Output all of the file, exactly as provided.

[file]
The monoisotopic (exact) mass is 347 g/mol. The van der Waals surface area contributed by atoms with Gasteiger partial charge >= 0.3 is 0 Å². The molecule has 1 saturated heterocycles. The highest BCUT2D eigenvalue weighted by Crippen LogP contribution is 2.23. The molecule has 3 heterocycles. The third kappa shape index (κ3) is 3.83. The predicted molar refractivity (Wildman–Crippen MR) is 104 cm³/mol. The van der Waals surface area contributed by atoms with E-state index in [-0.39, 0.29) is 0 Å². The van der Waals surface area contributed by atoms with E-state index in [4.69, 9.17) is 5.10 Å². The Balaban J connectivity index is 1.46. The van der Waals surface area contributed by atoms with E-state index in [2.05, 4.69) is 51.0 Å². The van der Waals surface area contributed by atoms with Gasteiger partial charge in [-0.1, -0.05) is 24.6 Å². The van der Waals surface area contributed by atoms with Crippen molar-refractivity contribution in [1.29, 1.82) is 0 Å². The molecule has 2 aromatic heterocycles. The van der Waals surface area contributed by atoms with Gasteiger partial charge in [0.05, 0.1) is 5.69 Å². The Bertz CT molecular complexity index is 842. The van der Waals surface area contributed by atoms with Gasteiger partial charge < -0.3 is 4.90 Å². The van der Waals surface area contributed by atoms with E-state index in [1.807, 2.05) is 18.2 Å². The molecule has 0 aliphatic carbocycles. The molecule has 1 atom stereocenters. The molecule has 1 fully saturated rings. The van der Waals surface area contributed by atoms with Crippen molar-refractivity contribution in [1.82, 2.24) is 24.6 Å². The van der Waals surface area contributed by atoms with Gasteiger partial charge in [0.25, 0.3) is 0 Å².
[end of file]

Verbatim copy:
The monoisotopic (exact) mass is 347 g/mol. The van der Waals surface area contributed by atoms with Gasteiger partial charge >= 0.3 is 0 Å². The molecule has 1 saturated heterocycles. The highest BCUT2D eigenvalue weighted by Crippen LogP contribution is 2.23. The molecule has 3 heterocycles. The third kappa shape index (κ3) is 3.83. The predicted molar refractivity (Wildman–Crippen MR) is 104 cm³/mol. The van der Waals surface area contributed by atoms with E-state index in [-0.39, 0.29) is 0 Å². The van der Waals surface area contributed by atoms with E-state index in [4.69, 9.17) is 5.10 Å². The Balaban J connectivity index is 1.46. The van der Waals surface area contributed by atoms with E-state index in [2.05, 4.69) is 51.0 Å². The van der Waals surface area contributed by atoms with Gasteiger partial charge in [-0.1, -0.05) is 24.6 Å². The van der Waals surface area contributed by atoms with Crippen molar-refractivity contribution in [1.29, 1.82) is 0 Å². The molecule has 2 aromatic heterocycles. The van der Waals surface area contributed by atoms with Gasteiger partial charge in [0.05, 0.1) is 5.69 Å². The Bertz CT molecular complexity index is 842. The van der Waals surface area contributed by atoms with Gasteiger partial charge < -0.3 is 4.90 Å². The van der Waals surface area contributed by atoms with E-state index in [1.807, 2.05) is 18.2 Å². The molecule has 0 aliphatic carbocycles. The molecule has 1 atom stereocenters. The molecule has 1 fully saturated rings. The van der Waals surface area contributed by atoms with Crippen molar-refractivity contribution in [1.82, 2.24) is 24.6 Å². The van der Waals surface area contributed by atoms with Gasteiger partial charge in [0.25, 0.3) is 0 Å².